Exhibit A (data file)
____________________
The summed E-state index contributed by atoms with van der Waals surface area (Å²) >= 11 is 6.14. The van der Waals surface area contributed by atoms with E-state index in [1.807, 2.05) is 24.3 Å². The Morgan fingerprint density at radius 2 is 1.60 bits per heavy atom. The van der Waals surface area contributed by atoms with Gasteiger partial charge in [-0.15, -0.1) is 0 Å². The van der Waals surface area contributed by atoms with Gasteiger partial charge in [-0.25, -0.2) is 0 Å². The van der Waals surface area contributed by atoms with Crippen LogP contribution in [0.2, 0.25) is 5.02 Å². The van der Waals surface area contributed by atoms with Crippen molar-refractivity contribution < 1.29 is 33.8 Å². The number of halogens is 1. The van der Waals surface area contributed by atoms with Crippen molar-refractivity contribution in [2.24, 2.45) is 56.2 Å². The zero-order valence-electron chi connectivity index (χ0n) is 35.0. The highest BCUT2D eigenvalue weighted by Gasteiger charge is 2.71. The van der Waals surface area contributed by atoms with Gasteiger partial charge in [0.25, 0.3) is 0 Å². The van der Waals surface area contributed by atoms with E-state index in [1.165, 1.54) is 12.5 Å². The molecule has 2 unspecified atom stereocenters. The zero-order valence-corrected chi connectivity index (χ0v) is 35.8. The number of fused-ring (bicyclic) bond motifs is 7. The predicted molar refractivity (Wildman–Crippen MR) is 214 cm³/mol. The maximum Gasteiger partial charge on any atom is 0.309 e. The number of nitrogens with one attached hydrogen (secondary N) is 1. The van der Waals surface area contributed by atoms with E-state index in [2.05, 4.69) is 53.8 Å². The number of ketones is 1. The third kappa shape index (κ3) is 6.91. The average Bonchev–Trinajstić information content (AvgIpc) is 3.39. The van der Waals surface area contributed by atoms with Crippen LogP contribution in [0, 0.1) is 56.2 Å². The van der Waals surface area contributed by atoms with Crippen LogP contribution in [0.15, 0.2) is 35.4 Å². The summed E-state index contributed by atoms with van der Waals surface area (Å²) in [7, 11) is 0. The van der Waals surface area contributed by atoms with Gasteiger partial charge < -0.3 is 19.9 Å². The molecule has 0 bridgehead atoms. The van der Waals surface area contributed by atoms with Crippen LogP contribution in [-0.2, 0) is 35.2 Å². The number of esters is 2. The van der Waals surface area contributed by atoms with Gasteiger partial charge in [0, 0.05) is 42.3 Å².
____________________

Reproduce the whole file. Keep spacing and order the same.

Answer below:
The summed E-state index contributed by atoms with van der Waals surface area (Å²) >= 11 is 6.14. The van der Waals surface area contributed by atoms with E-state index in [1.807, 2.05) is 24.3 Å². The Morgan fingerprint density at radius 2 is 1.60 bits per heavy atom. The van der Waals surface area contributed by atoms with Gasteiger partial charge in [-0.15, -0.1) is 0 Å². The van der Waals surface area contributed by atoms with Gasteiger partial charge in [-0.25, -0.2) is 0 Å². The van der Waals surface area contributed by atoms with Crippen LogP contribution in [0.2, 0.25) is 5.02 Å². The van der Waals surface area contributed by atoms with Crippen molar-refractivity contribution < 1.29 is 33.8 Å². The number of halogens is 1. The van der Waals surface area contributed by atoms with Crippen molar-refractivity contribution in [2.24, 2.45) is 56.2 Å². The zero-order valence-electron chi connectivity index (χ0n) is 35.0. The highest BCUT2D eigenvalue weighted by Gasteiger charge is 2.71. The van der Waals surface area contributed by atoms with Gasteiger partial charge in [0.25, 0.3) is 0 Å². The van der Waals surface area contributed by atoms with E-state index in [1.165, 1.54) is 12.5 Å². The molecule has 2 unspecified atom stereocenters. The zero-order valence-corrected chi connectivity index (χ0v) is 35.8. The number of fused-ring (bicyclic) bond motifs is 7. The predicted molar refractivity (Wildman–Crippen MR) is 214 cm³/mol. The maximum Gasteiger partial charge on any atom is 0.309 e. The number of nitrogens with one attached hydrogen (secondary N) is 1. The van der Waals surface area contributed by atoms with E-state index in [2.05, 4.69) is 53.8 Å². The number of ketones is 1. The third kappa shape index (κ3) is 6.91. The average Bonchev–Trinajstić information content (AvgIpc) is 3.39. The van der Waals surface area contributed by atoms with Crippen LogP contribution in [0, 0.1) is 56.2 Å². The van der Waals surface area contributed by atoms with Crippen LogP contribution in [0.15, 0.2) is 35.4 Å². The summed E-state index contributed by atoms with van der Waals surface area (Å²) in [7, 11) is 0. The van der Waals surface area contributed by atoms with Gasteiger partial charge < -0.3 is 19.9 Å². The molecule has 0 bridgehead atoms. The van der Waals surface area contributed by atoms with Crippen LogP contribution in [-0.2, 0) is 35.2 Å². The number of esters is 2. The van der Waals surface area contributed by atoms with Gasteiger partial charge in [0, 0.05) is 42.3 Å².